Hyundai shares prototype for future cockpit technology

Hyundai is ready to change the way drivers operate various features inside its cars. To give us a taste of how it will look, the South Korean brand shared images of its next-generation cockpit prototype.

To underscore that this technology won’t be reserved for only the most-expensive cars, Hyundai based the prototype on the current i30 hatchback, or what Americans know as the Elantra GT hatchback. The goal is to reduce the number of buttons and create a clean and simple control interface. Front and center is a two-spoke steering wheel with large touchpads on the right and left. These replace the buttons and switches we’re accustomed to on many steering wheels, but Hyundai said it’s been developing the touchpads since 2016. The company said studies and clinics have shown that drivers respond well to the steering wheel-mounted touchpads.

Hyundai next-generation cockpit prototype

Hyundai next-generation cockpit prototype

Each touchpad is split into four sectors. Up to five of the icons can be configured any way the driver likes, and the information on the steering wheel changes based on the information displayed in the instrument cluster and the driving situation. Underlying technology also provides consistent haptic feedback for the driver when he or she makes a selection on the screen. Haptic feedback has been a sore spot in modern cars with many automakers reverting back to physical knobs and buttons to ensure precise actions.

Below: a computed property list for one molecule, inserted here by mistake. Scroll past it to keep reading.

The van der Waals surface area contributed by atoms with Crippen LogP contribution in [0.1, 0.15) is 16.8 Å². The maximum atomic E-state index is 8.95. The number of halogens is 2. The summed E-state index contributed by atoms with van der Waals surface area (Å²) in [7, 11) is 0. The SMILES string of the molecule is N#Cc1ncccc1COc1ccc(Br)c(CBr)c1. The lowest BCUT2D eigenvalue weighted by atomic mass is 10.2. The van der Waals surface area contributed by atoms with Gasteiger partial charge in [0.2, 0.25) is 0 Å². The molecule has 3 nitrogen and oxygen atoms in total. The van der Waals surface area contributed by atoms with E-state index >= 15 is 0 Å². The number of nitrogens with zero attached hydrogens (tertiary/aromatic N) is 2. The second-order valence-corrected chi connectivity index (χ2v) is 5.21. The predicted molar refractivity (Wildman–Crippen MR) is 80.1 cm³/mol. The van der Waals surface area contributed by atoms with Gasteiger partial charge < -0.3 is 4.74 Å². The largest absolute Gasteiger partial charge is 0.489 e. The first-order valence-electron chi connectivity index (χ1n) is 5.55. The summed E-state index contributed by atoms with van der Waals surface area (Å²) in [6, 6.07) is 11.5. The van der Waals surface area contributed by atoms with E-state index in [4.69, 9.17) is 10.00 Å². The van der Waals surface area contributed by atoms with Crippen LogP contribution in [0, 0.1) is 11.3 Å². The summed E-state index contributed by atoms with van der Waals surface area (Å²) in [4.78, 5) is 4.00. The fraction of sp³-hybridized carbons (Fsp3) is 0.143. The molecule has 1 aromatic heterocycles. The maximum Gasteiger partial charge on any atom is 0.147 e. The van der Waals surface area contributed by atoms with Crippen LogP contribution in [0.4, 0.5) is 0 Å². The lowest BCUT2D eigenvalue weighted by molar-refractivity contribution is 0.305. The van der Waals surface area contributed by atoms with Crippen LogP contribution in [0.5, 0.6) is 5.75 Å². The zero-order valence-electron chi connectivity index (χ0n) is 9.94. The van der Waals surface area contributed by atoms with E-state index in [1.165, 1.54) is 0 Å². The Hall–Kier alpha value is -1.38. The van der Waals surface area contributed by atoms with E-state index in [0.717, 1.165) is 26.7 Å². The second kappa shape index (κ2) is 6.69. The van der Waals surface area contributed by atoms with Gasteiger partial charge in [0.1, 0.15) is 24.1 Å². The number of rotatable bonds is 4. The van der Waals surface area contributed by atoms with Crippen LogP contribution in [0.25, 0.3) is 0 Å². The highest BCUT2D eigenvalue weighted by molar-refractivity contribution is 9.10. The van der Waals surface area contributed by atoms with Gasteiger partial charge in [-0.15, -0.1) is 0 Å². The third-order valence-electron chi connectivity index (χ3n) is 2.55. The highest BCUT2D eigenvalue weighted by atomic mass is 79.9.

The second major change in the prototype cabin is the gauge cluster. Hyundai’s luxury brand, Genesis, previewed a 3D gauge cluster last year that may arrive in the U.S. in 2020, but this prototype features a multi-layer display in an affordable car. The multi-layer display technology has two displays that are stacked behind one another. One part of a certain graphic is shown on the front display, while another part is produced on the rear display, which sits about a quarter inch behind the front display. The clever trick makes graphics, in the case the digital speed reading, appear three-dimensional. Hyundai said the 3D look helps reduce distraction as it’s much easier to see than a traditional 2D screen.

Hyundai next-generation cockpit prototype

Hyundai next-generation cockpit prototype

Of course, a massive center touchscreen is also present. Hyundai only said it improved the haptic feedback of the rather large center screen, but it seems inevitable that displays will continue to grow larger as we receive more information in the cockpit from the car and its surroundings.

The brand did caution that this is an early prototype and in no way reflects a final design. However, these are the kinds of technologies we can expect from Hyundai in the next decade. In the meantime, the company plans to continue holding distracted driving clinics to test its new technology and gather feedback for future development.


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